Also, good marketing is important. Finding the right media to advertise will ensure the right people know what your business is all about. Social media is the go-to channel these days but there are so many choices out there that it's difficult to know what works and what doesn't.

Tell us about your business. What inspired you to come up with this idea?
Aspire Thinking is a place to help students do well not only in school but also in life.

On the academic side, we provide students with everything they need to learn smart – Study Guides, Step-by-Step Strategies and Props, videos and Tools for enhancement of understanding. There is less emphasis on lecture-style teaching, reading and memorising, but more on discussions and engagement. As a result, students become proficient in higher order thinking, which is the essential key to doing well in exams.

On the non-academic side, we provide Cognitive Coaching – an introspective method to help students discover their inner strengths, set goals for exams and life, and develop a feasible plan for execution. The great thing about this form of coaching is that they can continue to apply this after graduation, when they enter the working world or have family. This means they are one step closer to attaining excellence in life.

When I talk about what I do, people often asked me if I am a MOE teacher or if these services is part of a franchise.

This is why Aspire Thinking is different. We are not looking to just see students to the finals but rather beyond it.

I was inspired to develop such services due to the many issues students are going through in life. Somehow, they have gone through experiences that tells them that they can't do anything great in life. All of the services I mentioned is meant to tell them that they can.

What are some of the biggest challenges you face in creating this business? How do you deal with them?
When I talk about what I do, people often asked me if I am a MOE teacher or if these services is part of a franchise. Parents have a perception of branding and it's good for them because it helps them to choose. On the other hand, it's challenging for me because I have to find a way to convince them without the backing of a brand.

The fact is, I have none of it. Most of my services were developed based on direct feedback from students. I try what works and discard what doesn't work, and along the way, develop a series of teaching tools that I believe will benefit the student the most.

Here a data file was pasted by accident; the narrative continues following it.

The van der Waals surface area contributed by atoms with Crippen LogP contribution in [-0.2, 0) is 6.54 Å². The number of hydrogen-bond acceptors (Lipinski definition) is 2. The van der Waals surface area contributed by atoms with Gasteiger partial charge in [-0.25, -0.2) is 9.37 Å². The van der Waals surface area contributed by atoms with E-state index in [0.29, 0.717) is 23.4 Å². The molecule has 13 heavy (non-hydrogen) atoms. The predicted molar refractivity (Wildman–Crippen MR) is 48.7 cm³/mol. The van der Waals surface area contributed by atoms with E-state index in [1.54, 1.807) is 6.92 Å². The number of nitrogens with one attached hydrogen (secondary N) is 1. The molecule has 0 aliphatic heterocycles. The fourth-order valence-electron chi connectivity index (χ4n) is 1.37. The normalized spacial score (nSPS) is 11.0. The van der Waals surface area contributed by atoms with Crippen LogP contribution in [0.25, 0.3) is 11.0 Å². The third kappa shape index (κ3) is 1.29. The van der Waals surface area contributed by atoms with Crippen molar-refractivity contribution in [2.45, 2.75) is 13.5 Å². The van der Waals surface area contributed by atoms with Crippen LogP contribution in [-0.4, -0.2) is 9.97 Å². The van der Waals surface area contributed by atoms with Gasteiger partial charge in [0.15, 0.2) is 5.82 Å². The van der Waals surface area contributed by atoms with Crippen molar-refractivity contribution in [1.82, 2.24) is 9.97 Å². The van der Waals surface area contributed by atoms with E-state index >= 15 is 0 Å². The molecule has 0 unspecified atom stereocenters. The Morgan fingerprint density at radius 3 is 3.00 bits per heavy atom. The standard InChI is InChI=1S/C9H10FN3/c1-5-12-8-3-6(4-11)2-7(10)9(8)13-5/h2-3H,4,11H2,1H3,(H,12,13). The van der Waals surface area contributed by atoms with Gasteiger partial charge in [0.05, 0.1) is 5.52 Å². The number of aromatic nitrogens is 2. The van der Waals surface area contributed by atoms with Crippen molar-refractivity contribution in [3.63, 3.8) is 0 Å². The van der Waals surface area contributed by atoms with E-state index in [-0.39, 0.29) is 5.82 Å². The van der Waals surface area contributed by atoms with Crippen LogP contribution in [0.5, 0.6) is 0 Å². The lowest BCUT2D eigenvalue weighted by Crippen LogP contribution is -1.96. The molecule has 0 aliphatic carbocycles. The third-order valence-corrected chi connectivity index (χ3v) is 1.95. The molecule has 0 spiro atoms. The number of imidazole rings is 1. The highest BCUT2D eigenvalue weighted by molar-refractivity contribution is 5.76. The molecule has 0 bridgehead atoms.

To deal with the challenge, I shared testimonials of past students and provide trial lessons. I let my results show that my services provide immense value and benefits without the need for any form of branding.

What other plans do you have in your pipeline?
I'm looking to start on a project in a few years' time that involves product design where I will gather interested ex-students to come back and develop useful products that will help the community. For example, mechanical aids for the elderly, apps for the handicap or learning aids for those with special needs. This will also help students to build their resume so that when they graduate from tertiary education, they will have an advantage in looking for jobs.

What advice do you have for people who wish to become entrepreneurs?
Discover a vision that is strong – one that keeps you awake at night because you can't stop thinking about it. This has to be going on for months before you can verify that it is indeed authentic and not just a simple desire.

Your network is also important. This is because your friends and family are potential partners or customers to the business.

Lastly, stay humble and always be on the lookout for good advice, recommendations and support.

Are you an entrepreneur with an interesting story to share? Head over to this page to submit it online!